Born 15 April, 1943 in Inverness. Died 7 May, 2016 in Preston, aged 73.
Scottish footballer George Ross played almost 500 senior games in a career in England spanning three decades, from the 1950s to the 70s. Synonomous with Preston North End whom he joined as a 15-year-old from Inverness in 1958, his first team debut took place on Boxing Day 1960 in the old First Division against Nottingham Forest while his final appearance for the “Lilywhites” was against Blackpool in April 1973.
The undoubted high point of his time at Deepdale was the FA Cup Final against West Ham in 1964 in front of 100,000 people at Wembley when a last minute Hammers’ goal won the game 3-2. Ross was an ever-present player in the Cup run, playing in all eight games, distinguishing himself particularly in the semi-final success over Swansea with one report commenting: “Special praise is due to George Ross who played splendidly in coping with a fast and dangerous opponent.”
At this time the final was the showpiece game of the season and in the build up to it, Preston had gone “FA Cup Final mad”, with the club’s Scottish manager, Jimmy Milne, deciding to take the squad away to the Isle of Man to avoid the distractions at home. On the day of the big game, Ross was later reported to have said: “I did not walk out of that famous Wembley tunnel, I floated out!”
Two other Scots were teammates, Aberdeen-born centre forward Alex Dawson and fellow full back Jimmy Smith from Arbroath. United featured Bobby Moore, Martin Peters and Geoff Hurst who would of course go on to win the World Cup with England two years later.
Regarded as one of the best finals ever for its quality of play, it lacked nothing for excitement and drama as reflected in the 39 attempts on goal that kept spectators gripped. Although defeated, North End could hold their heads high and were given a heroes’ welcome on their return when 80,000 thronged the streets.
A procession led by the Brindle brass band conveyed them to the Town Hall where the Mayor announced from the balcony: “You provided one of the greatest shows ever seen at Wembley. Thank you for the glory you brought to Preston.” Players were then introduced individually to speak to the crowds, with Ross stating to loud applause: “As a Scotsman I am a foreigner among you but I feel I’m part of you now.”
That was not Ross’s first brush with FA Cup success as in 1960 he played in the Youth Cup final when Chelsea defeated them. Although a full back with Preston – described as “a tough tackling no nonsense defender” – he began as a wing half (midfielder)with amateur team Hilton Athletic in his native Inverness. There he was spotted by Preston’s Scottish scout, Jimmy Scott, who saw him score a hat trick in a game when he played at centre forward and after a two-week trial at Deepdale he joined the groundstaff as apprentice pro aged 15. At that time the team boasted the legendary Tom Finney, while Willie Cunningham Scotland’s 1954 World Cup captain played full back, a daunting twosome for the young Ross to seek to emulate.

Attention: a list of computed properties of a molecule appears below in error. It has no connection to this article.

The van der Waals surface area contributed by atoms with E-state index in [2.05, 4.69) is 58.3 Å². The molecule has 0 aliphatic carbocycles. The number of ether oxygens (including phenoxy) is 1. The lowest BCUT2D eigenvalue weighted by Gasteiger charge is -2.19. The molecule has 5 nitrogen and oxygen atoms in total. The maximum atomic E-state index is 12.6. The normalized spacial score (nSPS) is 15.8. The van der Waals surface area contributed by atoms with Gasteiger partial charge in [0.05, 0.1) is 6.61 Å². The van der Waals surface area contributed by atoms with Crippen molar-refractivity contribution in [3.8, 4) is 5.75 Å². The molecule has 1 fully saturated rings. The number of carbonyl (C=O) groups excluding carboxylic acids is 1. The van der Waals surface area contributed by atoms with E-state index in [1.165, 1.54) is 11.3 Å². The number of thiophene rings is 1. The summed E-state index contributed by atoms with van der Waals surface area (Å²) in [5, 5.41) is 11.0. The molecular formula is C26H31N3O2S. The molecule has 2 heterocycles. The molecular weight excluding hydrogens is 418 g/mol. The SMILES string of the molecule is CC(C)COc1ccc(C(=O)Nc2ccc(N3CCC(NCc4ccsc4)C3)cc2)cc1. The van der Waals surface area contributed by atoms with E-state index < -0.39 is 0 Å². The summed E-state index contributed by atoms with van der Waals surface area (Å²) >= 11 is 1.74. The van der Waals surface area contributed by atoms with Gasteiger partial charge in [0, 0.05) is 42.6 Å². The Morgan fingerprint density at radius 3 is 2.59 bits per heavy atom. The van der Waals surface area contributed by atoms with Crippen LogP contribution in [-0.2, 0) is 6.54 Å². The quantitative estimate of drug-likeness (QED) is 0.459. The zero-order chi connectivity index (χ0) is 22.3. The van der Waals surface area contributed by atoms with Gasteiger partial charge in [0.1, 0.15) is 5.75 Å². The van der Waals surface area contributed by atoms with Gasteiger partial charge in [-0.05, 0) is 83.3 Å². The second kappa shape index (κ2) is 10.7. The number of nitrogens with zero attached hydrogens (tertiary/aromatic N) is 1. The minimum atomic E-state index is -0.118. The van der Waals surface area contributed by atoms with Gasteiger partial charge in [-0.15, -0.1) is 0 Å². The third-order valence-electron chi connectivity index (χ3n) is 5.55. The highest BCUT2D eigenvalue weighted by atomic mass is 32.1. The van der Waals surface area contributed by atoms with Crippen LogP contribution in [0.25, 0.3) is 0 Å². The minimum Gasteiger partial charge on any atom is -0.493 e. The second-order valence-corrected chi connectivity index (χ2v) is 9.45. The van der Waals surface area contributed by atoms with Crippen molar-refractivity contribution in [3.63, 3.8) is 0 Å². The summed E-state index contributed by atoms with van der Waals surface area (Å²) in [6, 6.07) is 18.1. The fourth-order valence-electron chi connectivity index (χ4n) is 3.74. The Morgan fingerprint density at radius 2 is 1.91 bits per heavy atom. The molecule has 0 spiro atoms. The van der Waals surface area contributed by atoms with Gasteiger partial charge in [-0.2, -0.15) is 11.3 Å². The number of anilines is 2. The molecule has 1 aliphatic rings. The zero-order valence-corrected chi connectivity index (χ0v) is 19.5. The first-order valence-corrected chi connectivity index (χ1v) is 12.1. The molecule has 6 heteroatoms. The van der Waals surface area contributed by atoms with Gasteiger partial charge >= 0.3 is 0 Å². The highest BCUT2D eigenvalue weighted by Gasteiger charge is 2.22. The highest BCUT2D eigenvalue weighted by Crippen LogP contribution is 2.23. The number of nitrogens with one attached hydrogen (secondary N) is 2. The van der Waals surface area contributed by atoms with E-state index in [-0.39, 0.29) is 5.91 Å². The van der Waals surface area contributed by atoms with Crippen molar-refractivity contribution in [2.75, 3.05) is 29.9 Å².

He did play one game in the same team as Finney while a youth member of the first team squad taken on a Swiss tour in 1960. Once established as a regular from 1961 onwards he played alongside Cunningham initially before replacing him.
Throughout the 1960s the right back shirt was virtually his own as he became one of the team’s most consistent and popular players. Then Scottish team manager Ian McColl was known to have watched him a few times in 1962 and 63 but did not select him.
Although his initial games were in the old First Division, Preston were relegated in 1961 and again in 1970 to the old Third Division. They returned the next year as champions, Ross playing a crucial role as a virtual ever-present in 43 games.
After his final match against Blackpool, he moved to old Third Division Southport whom he captained, playing some 30 games and where his manager was Willie Cunningham. A spell with Washington Diplomats in the NASL followed, where the manager was Dennis Viollet who had been assistant manager at Preston in Ross’ latter years.
On returning to England he played non league for a couple of seasons with Telford United and Morecambe before hanging up his boots.
He maintained his interest in the game coaching his local Preston amateur team, Fulwood, while continuing to live in the town and working for many years in the logistics section of the British Aerospace factory. He also enjoyed playing golf and snooker.
In 1998 he was appointed chairman of the Preston Former Players’ Association a post he held for many years, at the same time acting as a club ambassador/host on matchdays, carrying out these functions with distinction. Highly thought of and popular, the club gave him a Lifetime Achievement Award in 2009 to reflect his long-term contribution.
Having attended the last match of the season against Leeds United, he died later that evening.
He is survived by wife Pat, and sons Andrew and Graham.